T ‘n’ T HXPA (Highly eXplosive Pale Ale) in the Braumeister – Tasting Notes

Here they are, all merry and bright and only a couple of months late…

Alright, so I lost my notes – this is purely from memory as the keg is looooong gone, as are any of the bottles…

The malt bill was perfect, just the right sort of base to empty a bucket load of interesting hops into.  The T ‘n’ T hops turned out be a lot more “vegetal” than any of the more noble, English or US varieties and faded quite fast as the brew aged…but saying that they worked reasonably well here and you really could taste and smell the red berry fruits theme.

I’d buy them again – especially if they were nice and cheap.  I reckon they’re more of a companion hop and would work with a variety that’s more floral or tropical to add a more interesting dimension.  Have an experiment…

If you fancy having a crack at a single hop beer you can’t go far wrong than use this malt bill in a Braumeister/Brewmaster:



Homebrewed Thornbridge Kipling Clone (Braumeister Version)

If you read my previous post, you’ll no doubt be aware of the high esteem that I hold Thornbridge beers in.  One of my favourites is Kipling.  Check out my review (https://yeastismybitch.com/2013/11/11/thornbridge-kipling/) for the full lowdown.

As imitation is the sincerest form of flattery, I thought I”d have a scout about and see if I could turn up or design a recipe for Kipling.

Fortunately Jim’s Beer Kit forum had a thread on brewing a Kipling clone (http://www.jimsbeerkit.co.uk/forum/viewtopic.php?f=5&t=38455), with input from a chap going under the handle of tfxm.

Tfxm, or Mr. Tfxm as we’ll call him from now on, had something to do with Thornbridge brewery so was well placed to unearth Kipling’s mysteries.

As I’m still getting to grips with my Braumeister I thought I’d again adopt the “suck it and see” approach, as I still haven’t configured my Beer Engine software properly (http://www.practicalbrewing.co.uk/main/calculators/beerengine/ – Thanks, Graham!)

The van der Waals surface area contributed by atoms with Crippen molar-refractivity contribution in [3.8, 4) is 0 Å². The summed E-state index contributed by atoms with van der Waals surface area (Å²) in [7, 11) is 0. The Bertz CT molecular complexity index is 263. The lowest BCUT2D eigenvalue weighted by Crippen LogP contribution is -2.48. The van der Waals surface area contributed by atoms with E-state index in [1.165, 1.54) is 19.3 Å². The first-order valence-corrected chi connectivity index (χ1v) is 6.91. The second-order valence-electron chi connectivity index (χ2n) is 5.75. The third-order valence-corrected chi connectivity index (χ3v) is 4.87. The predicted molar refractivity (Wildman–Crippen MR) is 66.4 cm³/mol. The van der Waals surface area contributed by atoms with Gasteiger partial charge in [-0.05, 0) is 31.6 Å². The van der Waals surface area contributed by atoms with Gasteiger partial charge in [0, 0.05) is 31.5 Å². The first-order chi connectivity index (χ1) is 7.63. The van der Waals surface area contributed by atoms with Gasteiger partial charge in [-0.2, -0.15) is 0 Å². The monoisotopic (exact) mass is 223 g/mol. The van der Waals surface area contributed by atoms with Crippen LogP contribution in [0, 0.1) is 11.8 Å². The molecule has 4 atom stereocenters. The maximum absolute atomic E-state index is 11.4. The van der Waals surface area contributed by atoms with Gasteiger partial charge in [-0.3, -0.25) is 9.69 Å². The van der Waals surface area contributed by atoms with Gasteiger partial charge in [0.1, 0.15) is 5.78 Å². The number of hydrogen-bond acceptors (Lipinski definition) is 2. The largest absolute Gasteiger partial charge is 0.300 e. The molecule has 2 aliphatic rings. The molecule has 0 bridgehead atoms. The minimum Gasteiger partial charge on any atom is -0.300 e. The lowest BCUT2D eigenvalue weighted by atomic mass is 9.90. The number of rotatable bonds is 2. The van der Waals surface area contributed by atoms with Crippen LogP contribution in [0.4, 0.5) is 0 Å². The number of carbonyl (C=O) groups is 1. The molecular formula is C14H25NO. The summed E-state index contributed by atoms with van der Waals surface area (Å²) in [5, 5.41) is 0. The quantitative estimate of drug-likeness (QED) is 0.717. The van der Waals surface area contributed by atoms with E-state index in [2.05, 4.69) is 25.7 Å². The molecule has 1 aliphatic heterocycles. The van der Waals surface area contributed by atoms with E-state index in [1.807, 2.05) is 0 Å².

Mr Tfxm gave the rough ratio of ingredients, so I took those and entered them in Beer Engine and came up with the following:


I used 26L of water and my standard mashing regime of:

Dough-in at 38C

5 minutes protein rest at 53C

70 minutes Maltose rest at 66C

5 minutes Alpha Amylase rest at 73C

5 minutes Mash-out rest at 78C

Then, in a cunning masterstroke, I waited for the cheery peeps that told me that we were all done with mashing, lifted the malt pipe and let it drain while I had supper with my family – while I also put 5L of filtered water in a pan on the stove in the kitchen.

Whilst my family finished their supper, argued about whether they were having baths, etc. I sparged the grains with that 5L of water (now at 79C) and left it to drain.  Then I bathed the kids, read stories and all that other good stuff.

By the time everyone was merrily tucked up and mostly asleep, I came back downstairs and set the Braumeister to boil.

The boil was on and rolling by 8.30pm so in went the first hop charge whilst I sanitised the fermenter, cleaned the malt pipe and opened up a bottle of real Kipling.

I can’t tell you how easy brewing is with the Braumeister, and made even easier when you use pellet hops.  Clean-up was a breeze – in fact after the whirlpool and cool, clean-up, racking to fermenter and pitching of the US-05 yeast I was finished by 10:30pm and sat down with another beer.

By more luck than judgement I hit a volume of around 21.5L at 1050, which should see me with a finished ABV of about 5.2%.  Which is only a little over how Beer Engine predicted it would be.

As I type my Kipling clone is still merrily bubbling through the airlock.  It’s smelling good, really good.  I’m sorely tempted to pick up some leaf Nelson Sauvin so I can keg hop and completely blow my mind.

Keg/Dry-Hopping is not in the recipe, but I do love hops, oh yes I do.

Keep an eye out for the tasting notes…

UPDATE:  Tasting notes here: https://yeastismybitch.com/2014/01/08/homebrewed-thornbridge-kipling-clone-braumeister-version-tasting/